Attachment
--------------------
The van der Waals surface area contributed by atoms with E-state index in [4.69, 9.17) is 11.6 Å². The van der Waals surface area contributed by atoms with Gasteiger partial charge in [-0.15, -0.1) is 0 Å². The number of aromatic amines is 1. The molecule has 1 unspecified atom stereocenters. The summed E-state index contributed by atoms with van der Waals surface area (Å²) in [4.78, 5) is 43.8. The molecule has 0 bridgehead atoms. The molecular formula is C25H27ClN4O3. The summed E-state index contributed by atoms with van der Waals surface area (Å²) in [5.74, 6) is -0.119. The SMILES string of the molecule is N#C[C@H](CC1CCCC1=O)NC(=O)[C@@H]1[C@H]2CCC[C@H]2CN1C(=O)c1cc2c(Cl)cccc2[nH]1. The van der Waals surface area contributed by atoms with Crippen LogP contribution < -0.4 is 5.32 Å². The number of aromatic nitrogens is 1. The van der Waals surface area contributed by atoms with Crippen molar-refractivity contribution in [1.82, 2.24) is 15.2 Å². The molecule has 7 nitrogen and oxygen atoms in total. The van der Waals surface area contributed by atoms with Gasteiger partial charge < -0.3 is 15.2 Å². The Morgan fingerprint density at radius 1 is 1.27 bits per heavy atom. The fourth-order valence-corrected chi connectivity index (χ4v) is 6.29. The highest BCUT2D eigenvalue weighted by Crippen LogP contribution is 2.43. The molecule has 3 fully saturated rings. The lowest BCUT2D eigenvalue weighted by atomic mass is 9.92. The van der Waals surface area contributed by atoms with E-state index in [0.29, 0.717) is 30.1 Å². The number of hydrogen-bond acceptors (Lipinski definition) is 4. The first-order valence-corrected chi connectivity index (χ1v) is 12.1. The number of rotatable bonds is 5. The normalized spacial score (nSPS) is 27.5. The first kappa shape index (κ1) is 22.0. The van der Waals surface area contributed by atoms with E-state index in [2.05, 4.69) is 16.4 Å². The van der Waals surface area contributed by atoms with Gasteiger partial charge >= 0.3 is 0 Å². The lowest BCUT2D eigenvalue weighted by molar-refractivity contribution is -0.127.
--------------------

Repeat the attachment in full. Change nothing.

The van der Waals surface area contributed by atoms with E-state index in [4.69, 9.17) is 11.6 Å². The van der Waals surface area contributed by atoms with Gasteiger partial charge in [-0.15, -0.1) is 0 Å². The number of aromatic amines is 1. The molecule has 1 unspecified atom stereocenters. The summed E-state index contributed by atoms with van der Waals surface area (Å²) in [4.78, 5) is 43.8. The molecule has 0 bridgehead atoms. The molecular formula is C25H27ClN4O3. The summed E-state index contributed by atoms with van der Waals surface area (Å²) in [5.74, 6) is -0.119. The SMILES string of the molecule is N#C[C@H](CC1CCCC1=O)NC(=O)[C@@H]1[C@H]2CCC[C@H]2CN1C(=O)c1cc2c(Cl)cccc2[nH]1. The van der Waals surface area contributed by atoms with Crippen LogP contribution < -0.4 is 5.32 Å². The number of aromatic nitrogens is 1. The van der Waals surface area contributed by atoms with Crippen molar-refractivity contribution in [1.82, 2.24) is 15.2 Å². The molecule has 7 nitrogen and oxygen atoms in total. The van der Waals surface area contributed by atoms with Gasteiger partial charge < -0.3 is 15.2 Å². The Morgan fingerprint density at radius 1 is 1.27 bits per heavy atom. The fourth-order valence-corrected chi connectivity index (χ4v) is 6.29. The highest BCUT2D eigenvalue weighted by Crippen LogP contribution is 2.43. The molecule has 3 fully saturated rings. The lowest BCUT2D eigenvalue weighted by atomic mass is 9.92. The van der Waals surface area contributed by atoms with E-state index in [0.29, 0.717) is 30.1 Å². The number of hydrogen-bond acceptors (Lipinski definition) is 4. The first-order valence-corrected chi connectivity index (χ1v) is 12.1. The number of rotatable bonds is 5. The normalized spacial score (nSPS) is 27.5. The first kappa shape index (κ1) is 22.0. The van der Waals surface area contributed by atoms with E-state index in [2.05, 4.69) is 16.4 Å². The van der Waals surface area contributed by atoms with Gasteiger partial charge >= 0.3 is 0 Å². The lowest BCUT2D eigenvalue weighted by molar-refractivity contribution is -0.127.